Two years later, a second medical mission calls
In the last year, the people of Haiti have been the victims of a string of deadly misfortunes. After the devastating earthquake in January 2010, an outbreak of cholera followed, and Haitians continue to try to rebuild their country.
Dr. Laura Young hopes do her part. “I’ve always had a heart for medical missions and was grateful for the opportunity to serve the people there,” she said recently.
An optometrist and owner of Premier Family Eye Care in Indian Land, Young and 11 other volunteers left for Haiti on Thursday, March 17, to bring better eye care to some of the people of Haiti.
“Many people there do not have regular access to eye doctors. Eyesight is one of our most precious senses, no matter where you are from,” she said.
Young’s trip is a part of the mission of the Friends of Haiti Organization, a ministry of the Free Methodist Church. The organization has a home base in Port Au Prince but lost its two buildings and four of its full-time missionaries in the earthquake.
Young and the other volunteers will take 500 to 800 pairs of glasses, hand-held medical equipment, medicine and sunglasses with them to Haiti.
“The closer you get to the equator, the more problems the sun can cause your eyes,” she said of the sunglasses.
This will mark Young’s second trip to Haiti. She first traveled to the city of Dessalines in January 2009, when Dr. Dave Bejot, the eye doctor who trained her, asked Young to join his mission team.
“We helped around 430 people last time, but we hope to help even more this time,” Young said. “The people were so appreciative.”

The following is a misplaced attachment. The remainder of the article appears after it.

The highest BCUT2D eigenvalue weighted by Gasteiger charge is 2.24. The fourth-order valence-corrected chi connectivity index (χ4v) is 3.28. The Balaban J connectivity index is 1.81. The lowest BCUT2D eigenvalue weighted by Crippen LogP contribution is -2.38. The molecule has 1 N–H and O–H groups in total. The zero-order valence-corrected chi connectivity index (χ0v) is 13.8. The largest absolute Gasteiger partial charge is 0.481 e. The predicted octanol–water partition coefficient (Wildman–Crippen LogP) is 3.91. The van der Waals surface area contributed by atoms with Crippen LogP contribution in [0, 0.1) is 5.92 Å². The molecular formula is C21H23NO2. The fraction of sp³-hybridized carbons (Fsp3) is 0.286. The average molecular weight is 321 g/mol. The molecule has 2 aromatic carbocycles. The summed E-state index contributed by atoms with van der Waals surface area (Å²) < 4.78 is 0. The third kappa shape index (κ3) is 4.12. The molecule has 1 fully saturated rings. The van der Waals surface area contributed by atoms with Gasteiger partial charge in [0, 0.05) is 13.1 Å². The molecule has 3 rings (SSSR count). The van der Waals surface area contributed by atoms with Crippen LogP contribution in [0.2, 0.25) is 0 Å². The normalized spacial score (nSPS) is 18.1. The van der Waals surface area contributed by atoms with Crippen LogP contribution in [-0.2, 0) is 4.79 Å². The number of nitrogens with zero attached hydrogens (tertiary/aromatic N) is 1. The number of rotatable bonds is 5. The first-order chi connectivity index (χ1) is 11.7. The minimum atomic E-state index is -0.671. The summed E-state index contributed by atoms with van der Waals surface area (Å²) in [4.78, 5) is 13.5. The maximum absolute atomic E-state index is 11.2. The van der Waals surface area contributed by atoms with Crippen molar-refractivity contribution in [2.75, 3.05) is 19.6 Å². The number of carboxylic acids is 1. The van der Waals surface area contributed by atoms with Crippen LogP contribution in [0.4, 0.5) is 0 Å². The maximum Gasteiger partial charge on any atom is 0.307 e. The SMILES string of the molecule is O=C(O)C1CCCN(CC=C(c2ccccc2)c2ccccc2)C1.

On her last trip to Haiti Young said she saw numerous eye diseases, including glaucoma, cataracts, dry-eye syndrome and routine infections.
“Even something as simple as reading glasses can change the quality of life and even the livelihood of many Haitians,” she said. A seamstress, for example, would be unable to perform her job if she lost the ability to focus on small stitches.
Young received multiple donations of eyeglasses through her church, Steele Creek Church of Charlotte; her patients at Premier Family Eye Care; and from National Vision, which donated reading glasses and sunglasses as well.
On her 2009 trip, Young saw firsthand how the eye care the team provided improved the quality of life for their patients That made her decision to return this week easy.
“It’s super rewarding,” she said.
Young will periodically post on her blog while she is in Haiti. To view the blog, go to www.premierfamilyeye.com and then click on Haiti Blog.